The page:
Let’s take a look at some of these.

  • Technology

Web2 is defined by layout technologies such as CSS and Ajax to provide more dynamic products and services running on relational databases. Web3 still uses common layout technologies, however, the products and services run on blockchains such as Ethereum or Solana.

  • Governance

In Web2, applications, cloud services and platforms are governed and operated by centralised authorities. In Web3, the aim is to manage products and services through peer-to-peer and distributed consensus.

  • Censorship

The centralised corporations that run products and services in Web2 need to abide by the law of the jurisdiction they operate in. A consequence of this is that their terms and conditions encompass strict censorship regulations. This makes deplatforming a daily occurrence. As Web3 is decentralised, censorship is not really applicable.

  • Ownership & Sovereignty

As mentioned previously, Web2 platforms use your personal data, activity and content to generate a profit. In Web3, however, you own all your personal data, activity and content as a sovereign and can use it to generate a profit for yourself.

  • Privacy & Security

Most Web2 products and services require some sort of personal data before you can use them. Naturally, this leads to a lack of privacy. In Web3, you do not need to give up your personal data. However, when criminals hack a decentralised application or your non-custodial wallet, you don’t have any place to turn to though. That’s because no single party is responsible for a truly decentralised application run by a DAO.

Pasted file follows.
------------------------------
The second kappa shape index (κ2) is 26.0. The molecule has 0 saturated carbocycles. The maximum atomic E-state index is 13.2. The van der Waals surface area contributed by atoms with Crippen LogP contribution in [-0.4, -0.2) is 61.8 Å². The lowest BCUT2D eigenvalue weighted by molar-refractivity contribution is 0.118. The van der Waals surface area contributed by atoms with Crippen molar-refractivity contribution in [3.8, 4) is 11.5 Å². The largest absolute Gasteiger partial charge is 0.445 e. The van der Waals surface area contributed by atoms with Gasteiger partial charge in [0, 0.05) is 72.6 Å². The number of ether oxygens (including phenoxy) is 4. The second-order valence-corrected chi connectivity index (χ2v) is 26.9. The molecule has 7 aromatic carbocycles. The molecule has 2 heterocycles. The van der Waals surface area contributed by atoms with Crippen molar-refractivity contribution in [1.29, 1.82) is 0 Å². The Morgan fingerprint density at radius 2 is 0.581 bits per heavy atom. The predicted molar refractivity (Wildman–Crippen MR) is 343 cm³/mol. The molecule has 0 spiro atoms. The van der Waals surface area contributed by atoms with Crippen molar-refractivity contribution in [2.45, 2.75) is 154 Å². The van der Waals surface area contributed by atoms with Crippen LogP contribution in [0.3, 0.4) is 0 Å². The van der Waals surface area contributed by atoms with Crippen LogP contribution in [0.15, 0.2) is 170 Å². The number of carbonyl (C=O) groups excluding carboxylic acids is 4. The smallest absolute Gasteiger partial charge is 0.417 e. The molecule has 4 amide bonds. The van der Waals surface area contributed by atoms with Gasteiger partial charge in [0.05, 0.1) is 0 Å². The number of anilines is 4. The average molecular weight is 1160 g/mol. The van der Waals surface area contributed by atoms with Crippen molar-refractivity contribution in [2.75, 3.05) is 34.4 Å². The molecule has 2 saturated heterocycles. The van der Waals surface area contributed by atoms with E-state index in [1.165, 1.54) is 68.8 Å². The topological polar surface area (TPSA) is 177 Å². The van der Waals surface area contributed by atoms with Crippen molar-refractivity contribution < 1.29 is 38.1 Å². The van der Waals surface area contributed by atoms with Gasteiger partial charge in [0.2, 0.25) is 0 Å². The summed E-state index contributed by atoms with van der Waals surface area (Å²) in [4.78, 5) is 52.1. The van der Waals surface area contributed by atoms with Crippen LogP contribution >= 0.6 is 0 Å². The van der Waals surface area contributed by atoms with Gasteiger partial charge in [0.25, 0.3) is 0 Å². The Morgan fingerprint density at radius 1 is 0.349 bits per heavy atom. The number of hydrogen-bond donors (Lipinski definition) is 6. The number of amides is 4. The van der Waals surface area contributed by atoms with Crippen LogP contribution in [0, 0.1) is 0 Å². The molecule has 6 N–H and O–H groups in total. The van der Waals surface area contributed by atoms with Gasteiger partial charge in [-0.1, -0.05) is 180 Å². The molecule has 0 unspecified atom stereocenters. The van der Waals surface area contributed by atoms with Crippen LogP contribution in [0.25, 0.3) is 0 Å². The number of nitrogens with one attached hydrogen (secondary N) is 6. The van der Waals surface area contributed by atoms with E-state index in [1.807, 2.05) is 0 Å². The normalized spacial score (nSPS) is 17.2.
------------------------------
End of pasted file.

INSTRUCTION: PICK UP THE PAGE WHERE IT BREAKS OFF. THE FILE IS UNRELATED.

• Payments & Transactions

In Web2, payments and transactions occur with government-issued fiat currencies such as $USD which have to settle in a centralised bank. Contrastingly, Web3 relies on cryptocurrencies such as Ether, USDC and Solana for payments and transactions which can be done anonymously and openly.

Conventional Bank vs. Non-Custodial Wallet

Let us apply the above and look at a concrete use case: A conventional bank such as JPMorgan Chase versus a non-custodial wallet such as Glow.

JPMorgan Chase is generally considered to be part of Web2 and more specifically part of centralised finance (CeFi).

Glow is generally considered to be part of Web3 and more specifically part of decentralised finance (DeFi).

Head over to our Decentralised Finance (DeFi) guide for more details.

If you like to know more about non-custodial wallets, our upcoming Best Solana Wallet guide might be something for you.

Now, let us compare JPMorgan Chase and Glow.

  • Custody